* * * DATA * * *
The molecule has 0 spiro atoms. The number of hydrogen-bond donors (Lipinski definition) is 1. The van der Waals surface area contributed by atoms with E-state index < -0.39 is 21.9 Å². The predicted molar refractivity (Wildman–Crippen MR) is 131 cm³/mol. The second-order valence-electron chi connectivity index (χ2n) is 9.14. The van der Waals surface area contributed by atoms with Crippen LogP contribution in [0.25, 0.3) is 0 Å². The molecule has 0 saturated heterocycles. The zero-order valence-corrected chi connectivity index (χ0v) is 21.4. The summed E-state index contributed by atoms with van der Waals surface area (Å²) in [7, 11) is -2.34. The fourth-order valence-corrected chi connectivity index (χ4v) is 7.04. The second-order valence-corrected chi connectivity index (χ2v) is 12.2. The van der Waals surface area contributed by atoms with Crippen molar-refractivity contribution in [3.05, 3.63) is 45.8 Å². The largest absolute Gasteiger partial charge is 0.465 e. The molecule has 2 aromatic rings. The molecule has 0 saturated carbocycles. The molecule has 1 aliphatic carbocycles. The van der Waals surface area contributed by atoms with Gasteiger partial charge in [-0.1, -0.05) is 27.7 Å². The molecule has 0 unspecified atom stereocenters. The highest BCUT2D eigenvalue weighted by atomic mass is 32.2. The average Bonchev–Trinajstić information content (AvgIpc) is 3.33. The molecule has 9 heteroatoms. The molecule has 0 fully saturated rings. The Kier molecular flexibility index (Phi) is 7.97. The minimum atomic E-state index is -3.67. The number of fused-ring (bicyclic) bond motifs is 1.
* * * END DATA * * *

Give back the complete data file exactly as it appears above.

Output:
The molecule has 0 spiro atoms. The number of hydrogen-bond donors (Lipinski definition) is 1. The van der Waals surface area contributed by atoms with E-state index < -0.39 is 21.9 Å². The predicted molar refractivity (Wildman–Crippen MR) is 131 cm³/mol. The second-order valence-electron chi connectivity index (χ2n) is 9.14. The van der Waals surface area contributed by atoms with Crippen LogP contribution in [0.25, 0.3) is 0 Å². The molecule has 0 saturated heterocycles. The zero-order valence-corrected chi connectivity index (χ0v) is 21.4. The summed E-state index contributed by atoms with van der Waals surface area (Å²) in [7, 11) is -2.34. The fourth-order valence-corrected chi connectivity index (χ4v) is 7.04. The second-order valence-corrected chi connectivity index (χ2v) is 12.2. The van der Waals surface area contributed by atoms with Crippen molar-refractivity contribution in [3.05, 3.63) is 45.8 Å². The largest absolute Gasteiger partial charge is 0.465 e. The molecule has 2 aromatic rings. The molecule has 0 saturated carbocycles. The molecule has 1 aliphatic carbocycles. The van der Waals surface area contributed by atoms with Gasteiger partial charge in [-0.1, -0.05) is 27.7 Å². The molecule has 0 unspecified atom stereocenters. The highest BCUT2D eigenvalue weighted by atomic mass is 32.2. The average Bonchev–Trinajstić information content (AvgIpc) is 3.33. The molecule has 9 heteroatoms. The molecule has 0 fully saturated rings. The Kier molecular flexibility index (Phi) is 7.97. The minimum atomic E-state index is -3.67. The number of fused-ring (bicyclic) bond motifs is 1.